We can take the analogy with a textual stemma further, for that diagrammatic presentation necessarily speaks of a multiple of witnesses to a text. Our scribe, similarly, might have been concious that there was not the copy of a work, but only one manifestation among several: that there was, in other words, a community of copies, a republic of literal letters – a republic, they would admit, that was certainly a flawed state, a fallen state. That perception or outlook might not be just a phlegmatic philosophical consideration; in some particular situations, it would be an immediate practical reality. Someone like Johannes Caldarifex – who was not the only copyist in de la Cerda’s household, let alone in the few square miles beyond his palace – would have been well aware that he was one of a plurality of scribes at work not very distant from each other. In quattrocento Rome, like Florence several copyists could each independently make their living by their trade in providing attractive, if inaccurate, manuscripts. This was a context, then, in which the scribe of literary texts was becoming a professional and perhaps this is the central paradox: the process of professionalisation could also be a victory for imperfection.
I have never been persuaded of the use of white gloves when consulting manuscripts — in my experience, it is not just cumbersome, it can be positively harmful: you grip the page more tightly because of the lessened senstivity of touch and, in the process, are in danger of damaging the leaf. So I could only cheer when I read the advice from the British Library (advice, by the way, that I came across thanks to the twittering of ‘Richard Debury‘ — is that really his name?!).
I have already mentioned my interest in maniculae, those pointing hands that appear in printed books but also in manuscripts. When a history of manuscript annotation comes to be written — to stand alongsie Bill Sherman’s work on early-modern varieties — particular attention will be drawn to the manicula. It is not the only form of annotating symbol, a method of marking a passage of interest or significance; indeed, it is probably rather a late-comer, slapping out of the way the style of face-drawing that is more common in twelfth- or early-thirteeenth-century manuscripts. Sometimes those two forms stand side by side in late medieval and Renaissance manuscripts. I have before me at the moment an interesting specimen, as I sit in the Vatican Library (how things change — when I first came here sixteen years ago, the idea that in this sanctuary next to its roof-top cortile you could be in contact with a wider world was unimaginable. I hanker after those days).
The manuscript, a copy mainly of Pliny’s letters (in the 8 book tradition), has the shelfmark MS. Reg. lat. 1472. It is dated by its scribe to 1453; he signs himself ‘Val. Sal.’. Val not only writes the text, he adds frequent marginalia, in Greek and in Latin, in black and in red ink. He provides plentiful specimens of various maniculae but he does not confine his ‘nota marks’ to these — as I have said, he also includes several faces, one of them distinctive for the Cyrano-like size of his nose and a chin of stubble which is a few centuries ahead of fashion. But it does not stop there: he also provides an example of the annotating symbol which should be known as the ocululus: I know some examples in Leiden, but here the eye is weeping at the beauty of the text (without any water damage). There are also the familiar Greek symbols, and a few Nota monograms. There are other drawings as well: a flowering plant, for instance (presumably considered an appropriate sign to suggest the text should be put into a florilegium). More unusual and less explicable perhaps is the last intervention: the scribe also draws as a nota symbol a boar’s head, with tusks and an extended snout pointing to the text. The animal, I should add, is wearing an elegant collar.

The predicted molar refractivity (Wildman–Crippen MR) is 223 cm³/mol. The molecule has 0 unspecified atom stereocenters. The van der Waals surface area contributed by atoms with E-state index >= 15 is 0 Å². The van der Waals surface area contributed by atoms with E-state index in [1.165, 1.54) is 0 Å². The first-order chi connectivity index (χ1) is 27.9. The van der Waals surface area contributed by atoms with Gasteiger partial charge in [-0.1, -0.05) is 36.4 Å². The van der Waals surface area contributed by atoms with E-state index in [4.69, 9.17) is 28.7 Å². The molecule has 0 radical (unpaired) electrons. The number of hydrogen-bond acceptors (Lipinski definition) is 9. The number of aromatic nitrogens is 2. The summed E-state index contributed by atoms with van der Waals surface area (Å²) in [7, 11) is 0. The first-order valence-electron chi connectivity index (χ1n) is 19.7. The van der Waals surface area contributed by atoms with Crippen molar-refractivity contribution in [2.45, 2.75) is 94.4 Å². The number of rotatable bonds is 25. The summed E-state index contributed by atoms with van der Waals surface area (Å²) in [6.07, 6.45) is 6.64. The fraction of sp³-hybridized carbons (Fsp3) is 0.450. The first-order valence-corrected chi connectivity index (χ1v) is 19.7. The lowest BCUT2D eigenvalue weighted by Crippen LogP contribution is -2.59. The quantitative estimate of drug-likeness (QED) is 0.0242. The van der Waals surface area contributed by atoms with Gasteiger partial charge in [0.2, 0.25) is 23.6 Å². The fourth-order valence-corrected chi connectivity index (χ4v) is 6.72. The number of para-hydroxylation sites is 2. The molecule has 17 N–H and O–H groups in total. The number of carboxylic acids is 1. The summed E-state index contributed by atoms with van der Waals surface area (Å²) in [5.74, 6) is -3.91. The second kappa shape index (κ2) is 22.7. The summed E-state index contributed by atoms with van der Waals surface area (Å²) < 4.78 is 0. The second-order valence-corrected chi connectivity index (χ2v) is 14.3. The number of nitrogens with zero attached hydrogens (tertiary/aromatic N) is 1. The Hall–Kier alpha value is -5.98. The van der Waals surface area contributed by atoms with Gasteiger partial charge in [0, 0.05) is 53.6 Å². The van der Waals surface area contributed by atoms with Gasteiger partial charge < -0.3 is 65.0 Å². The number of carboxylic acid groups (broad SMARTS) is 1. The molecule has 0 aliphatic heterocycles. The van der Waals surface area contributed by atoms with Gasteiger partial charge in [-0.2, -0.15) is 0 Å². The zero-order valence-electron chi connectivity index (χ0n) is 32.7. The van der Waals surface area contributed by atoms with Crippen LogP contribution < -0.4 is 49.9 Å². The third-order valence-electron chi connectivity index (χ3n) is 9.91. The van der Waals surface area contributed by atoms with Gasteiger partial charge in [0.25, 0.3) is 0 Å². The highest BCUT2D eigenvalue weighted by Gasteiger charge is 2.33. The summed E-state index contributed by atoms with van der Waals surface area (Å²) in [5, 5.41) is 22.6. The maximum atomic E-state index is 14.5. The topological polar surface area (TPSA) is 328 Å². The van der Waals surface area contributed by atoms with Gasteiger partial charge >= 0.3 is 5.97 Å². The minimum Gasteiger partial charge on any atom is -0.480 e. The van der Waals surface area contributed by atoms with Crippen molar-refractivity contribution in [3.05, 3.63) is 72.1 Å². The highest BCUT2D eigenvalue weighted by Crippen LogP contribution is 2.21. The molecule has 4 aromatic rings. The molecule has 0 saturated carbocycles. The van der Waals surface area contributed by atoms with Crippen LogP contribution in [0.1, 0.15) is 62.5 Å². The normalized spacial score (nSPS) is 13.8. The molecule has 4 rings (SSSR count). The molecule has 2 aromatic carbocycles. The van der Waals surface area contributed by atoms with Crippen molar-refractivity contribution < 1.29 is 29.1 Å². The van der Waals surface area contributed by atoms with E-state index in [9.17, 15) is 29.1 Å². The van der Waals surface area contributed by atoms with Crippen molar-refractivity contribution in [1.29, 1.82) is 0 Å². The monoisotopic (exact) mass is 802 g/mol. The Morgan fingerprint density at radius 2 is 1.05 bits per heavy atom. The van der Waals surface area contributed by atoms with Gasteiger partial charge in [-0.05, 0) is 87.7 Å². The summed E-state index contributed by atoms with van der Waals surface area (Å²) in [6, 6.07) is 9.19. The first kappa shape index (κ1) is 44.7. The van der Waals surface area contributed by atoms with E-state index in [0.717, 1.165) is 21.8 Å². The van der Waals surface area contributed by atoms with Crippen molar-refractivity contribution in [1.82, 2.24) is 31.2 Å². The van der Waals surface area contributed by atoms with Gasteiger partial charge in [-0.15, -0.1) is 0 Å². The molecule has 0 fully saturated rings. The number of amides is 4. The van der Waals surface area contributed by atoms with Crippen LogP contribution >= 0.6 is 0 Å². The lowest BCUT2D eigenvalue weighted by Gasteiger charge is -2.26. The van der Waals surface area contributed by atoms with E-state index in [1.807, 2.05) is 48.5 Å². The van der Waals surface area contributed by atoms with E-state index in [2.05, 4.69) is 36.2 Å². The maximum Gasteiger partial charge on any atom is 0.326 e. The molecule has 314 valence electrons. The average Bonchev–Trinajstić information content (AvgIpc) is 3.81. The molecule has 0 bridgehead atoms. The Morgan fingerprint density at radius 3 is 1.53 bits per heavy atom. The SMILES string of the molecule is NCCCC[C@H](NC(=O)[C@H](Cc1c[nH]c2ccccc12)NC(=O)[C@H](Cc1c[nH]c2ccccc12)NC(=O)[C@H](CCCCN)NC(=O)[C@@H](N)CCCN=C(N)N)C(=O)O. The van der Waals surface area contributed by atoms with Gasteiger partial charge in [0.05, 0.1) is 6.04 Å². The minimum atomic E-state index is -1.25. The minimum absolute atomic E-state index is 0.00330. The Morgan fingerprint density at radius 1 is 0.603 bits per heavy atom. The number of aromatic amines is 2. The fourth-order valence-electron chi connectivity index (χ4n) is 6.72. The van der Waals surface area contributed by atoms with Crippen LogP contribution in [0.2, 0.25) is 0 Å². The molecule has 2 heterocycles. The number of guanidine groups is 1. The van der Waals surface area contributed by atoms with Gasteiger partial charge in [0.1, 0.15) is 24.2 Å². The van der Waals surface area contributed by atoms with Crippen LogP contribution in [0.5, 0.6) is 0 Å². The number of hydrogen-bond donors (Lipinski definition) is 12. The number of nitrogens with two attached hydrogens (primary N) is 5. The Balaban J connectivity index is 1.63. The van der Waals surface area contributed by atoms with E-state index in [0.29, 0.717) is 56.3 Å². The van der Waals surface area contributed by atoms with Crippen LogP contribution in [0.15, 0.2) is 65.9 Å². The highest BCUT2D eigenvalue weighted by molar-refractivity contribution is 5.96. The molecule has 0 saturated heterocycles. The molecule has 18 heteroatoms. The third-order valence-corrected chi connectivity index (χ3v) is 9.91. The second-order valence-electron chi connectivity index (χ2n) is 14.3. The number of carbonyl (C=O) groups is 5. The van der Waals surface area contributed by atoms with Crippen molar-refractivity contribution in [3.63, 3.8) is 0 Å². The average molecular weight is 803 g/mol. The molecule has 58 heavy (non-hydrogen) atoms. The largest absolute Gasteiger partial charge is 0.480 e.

As I have suggested, there is a history to be written of these symbols. You might think that mere antiquarianism but I hope my short description of the scribe’s playful activities in his book has persuaded you, if of nothing else, of the fact that this manuscript — if you pardon the expression — is no bore.
A few decades ago and the name of Henry of Kirkestede would have been known to very, very few. His major work, a Catalogus scriptorum ecclesie, had from the sixteenth century been ascribed to ‘Boston of Bury’. Even after R. H. Rouse had demonstrated that it should instead by attributed to the monk of Bury St Edmunds who became its mid-fourteenth-century librarian, Henry from the Norfolk village of Kirkestede, the error continued to circulate. In the meantime, in editing the Catalogus for the Corpus of British Medieval Library Catalogues, Richard and his wife Mary Rouse proposed another work for Kirkestede: a Speculum Coenobitarum, discussing the origins of monasticism and celebrating its signifance by listing the saints and other worthy figures who had been monks. The Rouses’ argument that Kirkestede substantially revised and expanded this text produced at Bury, was based on internal similiarities with the Catalogus: what they could not show was a manuscript that made explicit reference to his involvement. Now, we can have yet greater confidence in their inspired supposition because there is a small piece of further evidence that comes from an unexpected location.